Dmitry Belyanushkin: we decided to return to the sources, the origins of this myth. To establish who was the prototype for Don Juan, how it all took off. And it turns out there was a real man by the name of Don Juan Tenorio, a Seville aristocrat and friend to the king. Together they led an utterly immoral way of life, indulging in all possible forms of pleasure and sin, including rape and murder. And when Don Juan killed the Commandant, Franciscan monks (at that time the Church in Spain was very powerful) acting via an unknown female arranged a rendez-vous with Don Juan in a church and had him murdered. And then put the rumor round that the statue of the Commandant had dispatched Don Juan Tenorio to hell. I decided to consider The Stone Guest via the prism of this real life story. And suddenly many things became clear, the motives for certain actions and the cause-and-effect relationship were immediately established and everything fell into place. Who were Laura’s visitors? Why did a monk appear in Scene l? Why did he speak about Donna Anna? We are left with a medieval detective story. Probably even a ‘whodunit’. And the opera, incidentally, lends itself to this. Dargomyzhsky had an extraordinary sense of timing. He had written an opera with an ideal time study scenario. Added to which the plot is incredibly gripping and the concentration of events is such that the action unfolds at an extremely rapid pace. Our ‘whodunit’ is one layer of the story. But, there is another layer, the human aspect. This is a story about how the cynical, skeptical Don Juan, who knows everything there is to know about life, suddenly falls in love. And love effects a cardinal change in him. Dargomyzhsky has a simply brilliant, very poetical moment –Donna Anna’s fainting-fit. An awesome metaphor, this. It is no ordinary fainting-fit, it is a moment of change in her consciousness, awareness of the world. Suddenly the world which, up to then, had seemed so crystal-clear and rational, was transformed. It is at this moment that a new Don Juan and a new Donna Anna are born.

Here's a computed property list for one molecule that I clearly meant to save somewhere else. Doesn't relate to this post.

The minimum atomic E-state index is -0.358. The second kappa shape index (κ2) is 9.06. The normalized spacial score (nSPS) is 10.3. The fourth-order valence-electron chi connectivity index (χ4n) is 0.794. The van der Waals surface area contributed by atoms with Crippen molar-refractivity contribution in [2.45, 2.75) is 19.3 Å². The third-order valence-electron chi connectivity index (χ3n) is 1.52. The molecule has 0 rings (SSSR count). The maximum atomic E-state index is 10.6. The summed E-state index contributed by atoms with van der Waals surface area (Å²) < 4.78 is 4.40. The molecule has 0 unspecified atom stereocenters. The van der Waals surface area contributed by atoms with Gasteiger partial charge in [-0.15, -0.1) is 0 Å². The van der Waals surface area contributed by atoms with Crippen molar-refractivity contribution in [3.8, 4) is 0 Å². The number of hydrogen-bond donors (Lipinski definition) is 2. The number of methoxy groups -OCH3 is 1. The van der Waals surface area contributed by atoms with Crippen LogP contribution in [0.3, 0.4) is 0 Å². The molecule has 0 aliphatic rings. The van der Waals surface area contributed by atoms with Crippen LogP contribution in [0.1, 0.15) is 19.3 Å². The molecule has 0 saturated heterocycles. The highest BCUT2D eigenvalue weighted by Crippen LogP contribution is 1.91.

Libretto by the composer after Alexander Pushkin's play of the same name
Music Director: Anton Grishanin
Stage Director: Dmitry Belyanushkin
Set Designer: Victor Shilkrot
Costume Designer: Irena Belousova
Lighting Designer: Evgeny Vinogradov
Video Projection: Dmitri Martynov
Don Juan, banished from Madrid for killing the Commander de Solva, has secretly returned. Accompanied by his servant Leporello, he hides near a monastery outside Madrid. Remembering his past affairs, he plans to get in the city to continue his adventures. The Monk tells him that Doña Anna, the widow of the Commander, visits the cemetery every day. Don Juan sees Doña Anna and feels an urge to get to know her.
Laura is having a party; many of the guests are people she never met before. She entertains them with singing. One of the songs is based on a poem by Don Juan, Laura’s former lover. The quick-tempered Don Carlos gets enraged, which almost ruins the conspiring guests’ plan. Laura resumes her singing, but it it clear to her that the guests did not come to hear her songs. Laura makes everyone but Don Carlos leave. Him she seduces and thus learns that there is a conspiracy against Don Juan. Presently Don Juan appears.
Don Carlos insists that the inevitable duel should take place on the spot. Don Juan kills Don Carlos. Laura shows Don Juan a list of conspirators. Their privacy is violated by the conspirators’s assault, but Don Juan manages to escape.
Don Juan hides in the monastery disguised as a hermit. Doña Anna comes there every day to visit her husband’s grave. Don Juan introduces himself to her as Don Diego. Doña Anna agrees to receive him at her place the next day. Leporello tries to warn his master by hinting that the Commander's death was not forgiven and that the trap is set. Don Juan challenges his fate: he invites the Commander, an embodiment of the tyranny and total control, to join him on his next day’s rendezvous. Leporello begs forgiveness for his betrayal, because it is clear for him now that Don Juan knows it was he who brought the conspirators to Laura’s.
A room at Doña Anna’s. She spent a night with Don Juan, but now he has to leave her. Unable to conceal the truth any longer, he confesses that he killed her husband and that he loves her with all his heart. Doña Anna cannot hate him; instead she realizes that she loves him in return. Don Juan aspires for a new rendezvous, but the men of ‘the stone guest’ have already tracked him down. Not surrendering, Don Juan extends his hand to them as a token of love and freedom. They kill him.
1 Teatralnaya ploschad (1 Theatre Square), Moscow, Russia
Bol'shaya Dmitrovka Street, 4/2, Moscow, Russia